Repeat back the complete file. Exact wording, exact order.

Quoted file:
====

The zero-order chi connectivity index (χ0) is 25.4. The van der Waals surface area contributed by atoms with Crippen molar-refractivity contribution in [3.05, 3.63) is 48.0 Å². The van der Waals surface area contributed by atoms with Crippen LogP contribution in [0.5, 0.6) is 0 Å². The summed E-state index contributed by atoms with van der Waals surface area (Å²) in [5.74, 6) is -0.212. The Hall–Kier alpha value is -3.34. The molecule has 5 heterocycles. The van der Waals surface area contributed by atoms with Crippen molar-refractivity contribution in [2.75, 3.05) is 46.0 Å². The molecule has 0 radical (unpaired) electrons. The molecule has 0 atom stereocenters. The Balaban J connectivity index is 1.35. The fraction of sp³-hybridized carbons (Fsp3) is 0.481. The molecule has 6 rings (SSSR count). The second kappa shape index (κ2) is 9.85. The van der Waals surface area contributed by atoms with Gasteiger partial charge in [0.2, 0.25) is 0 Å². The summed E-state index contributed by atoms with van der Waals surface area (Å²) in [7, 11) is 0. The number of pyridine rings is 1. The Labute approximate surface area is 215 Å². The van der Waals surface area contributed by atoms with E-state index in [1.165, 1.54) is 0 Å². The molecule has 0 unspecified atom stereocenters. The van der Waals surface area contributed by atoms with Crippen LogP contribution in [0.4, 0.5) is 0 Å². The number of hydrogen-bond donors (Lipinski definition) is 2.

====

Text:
The zero-order chi connectivity index (χ0) is 25.4. The van der Waals surface area contributed by atoms with Crippen molar-refractivity contribution in [3.05, 3.63) is 48.0 Å². The van der Waals surface area contributed by atoms with Crippen LogP contribution in [0.5, 0.6) is 0 Å². The summed E-state index contributed by atoms with van der Waals surface area (Å²) in [5.74, 6) is -0.212. The Hall–Kier alpha value is -3.34. The molecule has 5 heterocycles. The van der Waals surface area contributed by atoms with Crippen molar-refractivity contribution in [2.75, 3.05) is 46.0 Å². The molecule has 0 radical (unpaired) electrons. The molecule has 0 atom stereocenters. The Balaban J connectivity index is 1.35. The fraction of sp³-hybridized carbons (Fsp3) is 0.481. The molecule has 6 rings (SSSR count). The second kappa shape index (κ2) is 9.85. The van der Waals surface area contributed by atoms with Gasteiger partial charge in [0.2, 0.25) is 0 Å². The summed E-state index contributed by atoms with van der Waals surface area (Å²) in [7, 11) is 0. The number of pyridine rings is 1. The Labute approximate surface area is 215 Å². The van der Waals surface area contributed by atoms with E-state index in [1.165, 1.54) is 0 Å². The molecule has 0 unspecified atom stereocenters. The van der Waals surface area contributed by atoms with Crippen LogP contribution in [0.4, 0.5) is 0 Å². The number of hydrogen-bond donors (Lipinski definition) is 2.